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Hayes v. Shepherd

Decided: July 7, 1965.

ALWIN HAYES, AN INFANT, BY HIS GUARDIAN AD LITEM THURLOW HAYES, AND THURLOW HAYES, INDIVIDUALLY, PLAINTIFFS-APPELLANTS,
v.
FREDERICK SHEPHERD, DEFENDANT-RESPONDENT



Gaulkin, Foley and Collester. The opinion of the court was delivered by Foley, J.A.D.

Foley

Plaintiffs appeal from a judgment in favor of defendant entered in the Law Division upon a jury verdict of no cause of action.

The infant plaintiff, by his guardian ad litem, brought action for damages sustained as the result of his being struck by defendant's automobile. His father sued per quod.

The facts in evidence so far as they are pertinent to our determination, are these: at about 5:30 P.M. on April 5, 1961 Alwin, nine years of age and a resident of the neighborhood, was crossing Madison Avenue, Newark, N.J. A line of automobiles was standing awaiting the turn of a traffic light. Alwin looked in both directions and then passed between two of these automobiles. He was struck by defendant's vehicle which was travelling on Madison Avenue. He did not see defendant's car before the accident, nor did defendant see him.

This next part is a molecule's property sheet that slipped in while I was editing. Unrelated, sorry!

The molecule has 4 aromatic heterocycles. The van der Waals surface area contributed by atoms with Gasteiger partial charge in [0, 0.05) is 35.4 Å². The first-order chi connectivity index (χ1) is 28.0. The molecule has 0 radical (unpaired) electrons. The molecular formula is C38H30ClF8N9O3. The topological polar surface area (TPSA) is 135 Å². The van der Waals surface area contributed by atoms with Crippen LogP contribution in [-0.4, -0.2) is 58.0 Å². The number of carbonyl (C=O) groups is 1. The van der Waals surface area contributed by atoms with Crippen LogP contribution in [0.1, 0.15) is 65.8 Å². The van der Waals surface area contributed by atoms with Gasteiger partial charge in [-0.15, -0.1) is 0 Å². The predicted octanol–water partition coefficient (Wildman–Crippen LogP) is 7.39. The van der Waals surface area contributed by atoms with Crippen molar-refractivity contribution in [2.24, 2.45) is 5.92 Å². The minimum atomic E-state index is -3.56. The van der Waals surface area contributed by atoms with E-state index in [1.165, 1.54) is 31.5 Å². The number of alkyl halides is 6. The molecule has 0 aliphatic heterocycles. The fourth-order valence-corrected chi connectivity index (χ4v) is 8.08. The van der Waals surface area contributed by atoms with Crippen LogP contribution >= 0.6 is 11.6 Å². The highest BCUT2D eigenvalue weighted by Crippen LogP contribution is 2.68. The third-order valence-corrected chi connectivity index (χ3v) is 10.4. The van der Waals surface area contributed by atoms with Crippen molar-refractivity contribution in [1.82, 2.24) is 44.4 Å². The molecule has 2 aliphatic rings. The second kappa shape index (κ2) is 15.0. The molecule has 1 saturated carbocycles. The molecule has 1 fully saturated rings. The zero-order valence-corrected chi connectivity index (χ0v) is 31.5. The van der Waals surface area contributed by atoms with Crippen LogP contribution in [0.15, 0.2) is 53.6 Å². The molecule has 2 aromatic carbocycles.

Plaintiffs' first point, and one which we find determinative, is that the court erroneously submitted to the jury the defense of assumption of risk.

Although assumption of risk was not included as a legal issue in the pretrial order, defendant's attorney in his opening statement to the jury (after referring to the defense of contributory negligence) said:

"There is also another defense called assumption of risk and if knowing the situation, living in that neighborhood, he started across that street and then he is hurt, then, he takes on himself the burden and is barred from recovery."

Obviously the attorney thus conveyed to the jury the idea that contributory negligence and assumption of risk were separate and distinct affirmative defenses.

In his summation defendant's attorney reiterated the supposed distinction between contributory negligence and assumption of risk. He said:

"* * * if he were guilty of negligence in any degree and this infant contributed to the happening of the accident, then, the law bars him from recovery.

There is another defense, which, in large measure, is very similar to contributory negligence, and it ...


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